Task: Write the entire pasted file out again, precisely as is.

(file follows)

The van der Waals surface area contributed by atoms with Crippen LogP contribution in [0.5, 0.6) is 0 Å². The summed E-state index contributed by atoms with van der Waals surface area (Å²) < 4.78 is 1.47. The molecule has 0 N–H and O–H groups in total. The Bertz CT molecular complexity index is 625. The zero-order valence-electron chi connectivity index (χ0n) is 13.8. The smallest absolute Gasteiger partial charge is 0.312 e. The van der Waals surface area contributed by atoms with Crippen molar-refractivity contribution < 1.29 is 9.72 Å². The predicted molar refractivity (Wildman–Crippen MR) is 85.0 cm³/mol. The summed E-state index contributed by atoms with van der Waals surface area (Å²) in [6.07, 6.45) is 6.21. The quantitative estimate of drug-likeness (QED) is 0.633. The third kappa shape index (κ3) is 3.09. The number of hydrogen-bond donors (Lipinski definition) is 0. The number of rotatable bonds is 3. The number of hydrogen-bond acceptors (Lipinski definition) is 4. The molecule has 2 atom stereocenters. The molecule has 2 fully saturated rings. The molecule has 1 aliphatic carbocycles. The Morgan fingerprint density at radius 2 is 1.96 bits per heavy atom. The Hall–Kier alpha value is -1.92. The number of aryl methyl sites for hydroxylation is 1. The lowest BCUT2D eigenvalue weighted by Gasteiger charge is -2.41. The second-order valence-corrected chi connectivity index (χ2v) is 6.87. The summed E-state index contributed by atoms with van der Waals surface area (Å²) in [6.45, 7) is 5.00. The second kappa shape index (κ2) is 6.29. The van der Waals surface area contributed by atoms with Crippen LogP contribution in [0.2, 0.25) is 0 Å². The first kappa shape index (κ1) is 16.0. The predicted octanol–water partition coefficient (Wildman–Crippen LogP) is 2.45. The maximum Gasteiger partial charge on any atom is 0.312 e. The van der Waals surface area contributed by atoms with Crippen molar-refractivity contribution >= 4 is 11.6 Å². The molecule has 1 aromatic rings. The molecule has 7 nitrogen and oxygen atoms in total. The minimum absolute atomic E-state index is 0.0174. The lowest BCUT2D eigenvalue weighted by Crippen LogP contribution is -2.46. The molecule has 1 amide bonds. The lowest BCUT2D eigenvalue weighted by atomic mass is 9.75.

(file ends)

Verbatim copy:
The van der Waals surface area contributed by atoms with Crippen LogP contribution in [0.5, 0.6) is 0 Å². The summed E-state index contributed by atoms with van der Waals surface area (Å²) < 4.78 is 1.47. The molecule has 0 N–H and O–H groups in total. The Bertz CT molecular complexity index is 625. The zero-order valence-electron chi connectivity index (χ0n) is 13.8. The smallest absolute Gasteiger partial charge is 0.312 e. The van der Waals surface area contributed by atoms with Crippen molar-refractivity contribution < 1.29 is 9.72 Å². The predicted molar refractivity (Wildman–Crippen MR) is 85.0 cm³/mol. The summed E-state index contributed by atoms with van der Waals surface area (Å²) in [6.07, 6.45) is 6.21. The quantitative estimate of drug-likeness (QED) is 0.633. The third kappa shape index (κ3) is 3.09. The number of hydrogen-bond donors (Lipinski definition) is 0. The number of rotatable bonds is 3. The number of hydrogen-bond acceptors (Lipinski definition) is 4. The molecule has 2 atom stereocenters. The molecule has 2 fully saturated rings. The molecule has 1 aliphatic carbocycles. The Morgan fingerprint density at radius 2 is 1.96 bits per heavy atom. The Hall–Kier alpha value is -1.92. The number of aryl methyl sites for hydroxylation is 1. The lowest BCUT2D eigenvalue weighted by Gasteiger charge is -2.41. The second-order valence-corrected chi connectivity index (χ2v) is 6.87. The summed E-state index contributed by atoms with van der Waals surface area (Å²) in [6.45, 7) is 5.00. The second kappa shape index (κ2) is 6.29. The van der Waals surface area contributed by atoms with Crippen LogP contribution in [0.2, 0.25) is 0 Å². The first kappa shape index (κ1) is 16.0. The predicted octanol–water partition coefficient (Wildman–Crippen LogP) is 2.45. The maximum Gasteiger partial charge on any atom is 0.312 e. The van der Waals surface area contributed by atoms with Crippen molar-refractivity contribution >= 4 is 11.6 Å². The molecule has 1 aromatic rings. The molecule has 7 nitrogen and oxygen atoms in total. The minimum absolute atomic E-state index is 0.0174. The lowest BCUT2D eigenvalue weighted by Crippen LogP contribution is -2.46. The molecule has 1 amide bonds. The lowest BCUT2D eigenvalue weighted by atomic mass is 9.75.